Molecular Analysis of Pseudomonas aeruginosa Isolates with Mutant gyrA Gene and Development of a New Ciprofloxacin Derivative for Antimicrobial Therapy

Molecular Analysis of Pseudomonas aeruginosa Isolates with Mutant gyrA Gene and Development of a New Ciprofloxacin Derivative for Antimicrobial Therapy
Molecular Analysis of Pseudomonas aeruginosa Isolates with Mutant gyrA Gene and Development of a New Ciprofloxacin Derivative for Antimicrobial Therapy
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Molecular Analysis of Pseudomonas aeruginosa Isolates with Mutant gyrA Gene and Development of a New Ciprofloxacin Derivative for Antimicrobial Therapy - Molecular Biotechnology

This study focuses on the prevalence of Pseudomonas aeruginosa in various medical specimens. In addition, the investigates of this research shows the genetic analysis of pathogen-resistant isolates and chemical modifications to ciprofloxacin. A total of 225 specimens from men and women aged 30 to 60 were carefully collected and examined, including samples from wound, burn, urine, sputum, and ear samples. The data were obtained from AL Muthanna hospitals. PCR–RFLP and gene expression analysis were used to identify resistant strains and explore the genetic basis of antibiotic resistance. A ciprofloxacin derivative was synthesized and confirmed through FT-IR, 1H-NMR, and mass spectroscopy techniques then it was tested as antibacterial agent. Also, molecular docking study was conducted to predict the mechanism of action for the synthesized derivative. The results demonstrated that wound samples had the highest positive rate (33.7%) of P. aeruginosa isolates. The PCR–RFLP testing correlated ciprofloxacin resistance with gyrA gene mutation. Gene expression analysis revealed significant changes in the gyrA gene expression in comparison to the reference rpsL gene subsequent to exposure to the synthesized derivative. Furthermore, the molecular docking investigation illustrated the strategic positioning of the ciprofloxacin derivative within the DNA-binding site of the gyrA enzyme. The examination of genetic expression patterns manifested diverse effects attributed to the CIP derivative on P. aeruginosa, thus portraying it as a viable candidate in the quest for the development of novel antimicrobial agents. Ciprofloxacin derivative may offer new antimicrobial therapeutic options for treating Pseudomonas aeruginosa infections in wound specimens, addressing resistance and gyrA gene mutations.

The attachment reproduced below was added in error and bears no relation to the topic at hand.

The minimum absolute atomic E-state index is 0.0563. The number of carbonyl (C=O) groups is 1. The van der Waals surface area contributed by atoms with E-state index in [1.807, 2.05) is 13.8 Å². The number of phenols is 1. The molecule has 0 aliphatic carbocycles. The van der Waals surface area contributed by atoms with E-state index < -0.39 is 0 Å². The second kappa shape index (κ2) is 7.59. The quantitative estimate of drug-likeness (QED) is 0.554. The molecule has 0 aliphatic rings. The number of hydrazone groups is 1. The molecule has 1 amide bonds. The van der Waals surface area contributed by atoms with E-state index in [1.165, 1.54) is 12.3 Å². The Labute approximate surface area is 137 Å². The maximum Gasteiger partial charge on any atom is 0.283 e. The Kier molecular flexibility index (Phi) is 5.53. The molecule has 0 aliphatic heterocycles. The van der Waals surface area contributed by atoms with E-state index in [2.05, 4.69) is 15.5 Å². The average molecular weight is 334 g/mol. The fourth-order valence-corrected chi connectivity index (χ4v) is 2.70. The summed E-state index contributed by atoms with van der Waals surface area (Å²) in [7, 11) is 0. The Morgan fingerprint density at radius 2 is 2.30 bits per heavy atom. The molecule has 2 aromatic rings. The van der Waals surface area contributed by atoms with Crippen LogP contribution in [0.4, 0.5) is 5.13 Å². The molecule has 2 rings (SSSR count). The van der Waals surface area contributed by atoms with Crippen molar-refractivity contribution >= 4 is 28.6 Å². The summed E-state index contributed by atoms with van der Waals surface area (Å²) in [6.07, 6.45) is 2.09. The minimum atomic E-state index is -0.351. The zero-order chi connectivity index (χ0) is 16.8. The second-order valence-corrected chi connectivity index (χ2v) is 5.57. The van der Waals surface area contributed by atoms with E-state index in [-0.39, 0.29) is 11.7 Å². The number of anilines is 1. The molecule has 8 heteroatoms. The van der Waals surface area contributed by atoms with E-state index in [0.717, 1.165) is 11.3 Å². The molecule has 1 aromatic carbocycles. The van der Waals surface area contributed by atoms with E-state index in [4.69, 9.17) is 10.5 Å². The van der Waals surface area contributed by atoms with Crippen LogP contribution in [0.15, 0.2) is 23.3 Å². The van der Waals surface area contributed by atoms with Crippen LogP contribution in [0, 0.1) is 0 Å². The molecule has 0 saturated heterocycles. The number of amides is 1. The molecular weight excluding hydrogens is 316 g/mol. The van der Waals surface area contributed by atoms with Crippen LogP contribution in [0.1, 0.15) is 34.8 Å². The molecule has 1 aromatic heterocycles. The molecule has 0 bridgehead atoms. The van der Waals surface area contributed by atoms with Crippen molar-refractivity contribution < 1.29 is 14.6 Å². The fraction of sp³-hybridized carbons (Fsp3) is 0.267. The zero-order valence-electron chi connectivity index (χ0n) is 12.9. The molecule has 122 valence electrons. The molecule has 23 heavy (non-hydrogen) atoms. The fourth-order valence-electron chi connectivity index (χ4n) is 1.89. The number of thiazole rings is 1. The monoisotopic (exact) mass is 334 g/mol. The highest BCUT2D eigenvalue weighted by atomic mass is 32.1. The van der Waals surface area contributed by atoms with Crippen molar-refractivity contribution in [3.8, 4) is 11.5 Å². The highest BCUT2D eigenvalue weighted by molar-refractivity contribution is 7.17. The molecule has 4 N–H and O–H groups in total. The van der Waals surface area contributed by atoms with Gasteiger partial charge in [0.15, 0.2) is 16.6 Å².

Study Background:
The primary focus of the research is to investigate the prevalence of Pseudomonas aeruginosa in various medical specimens. The study encompasses a comprehensive examination of 225 specimens from individuals aged 30 to 60, covering diverse sources such as wounds, burns, urine, sputum, and ear samples.

Genetic Analysis and Antibiotic Resistance:
The study utilizes advanced techniques like PCR–RFLP and gene expression analysis to identify resistant strains of P. aeruginosa and explore the genetic basis of antibiotic resistance, particularly in connection with the gyrA gene. Notably, the investigation establishes a correlation between ciprofloxacin resistance and mutant gyrA gene presence.

Synthesis and Testing of Ciprofloxacin Derivative:
A new ciprofloxacin derivative is synthesized and characterized using FT-IR, 1H-NMR, and mass spectroscopy techniques. The antibacterial efficacy of the derivative is tested, revealing promising results with MIC values ranging from 1 to 2 μg/ml.

Molecular Docking Study:
The research employs molecular docking techniques to predict the mechanism of action for the synthesized ciprofloxacin derivative. The findings illustrate the strategic positioning of the derivative within the DNA-binding site of the gyrA enzyme, indicating its potential as a novel antimicrobial agent.

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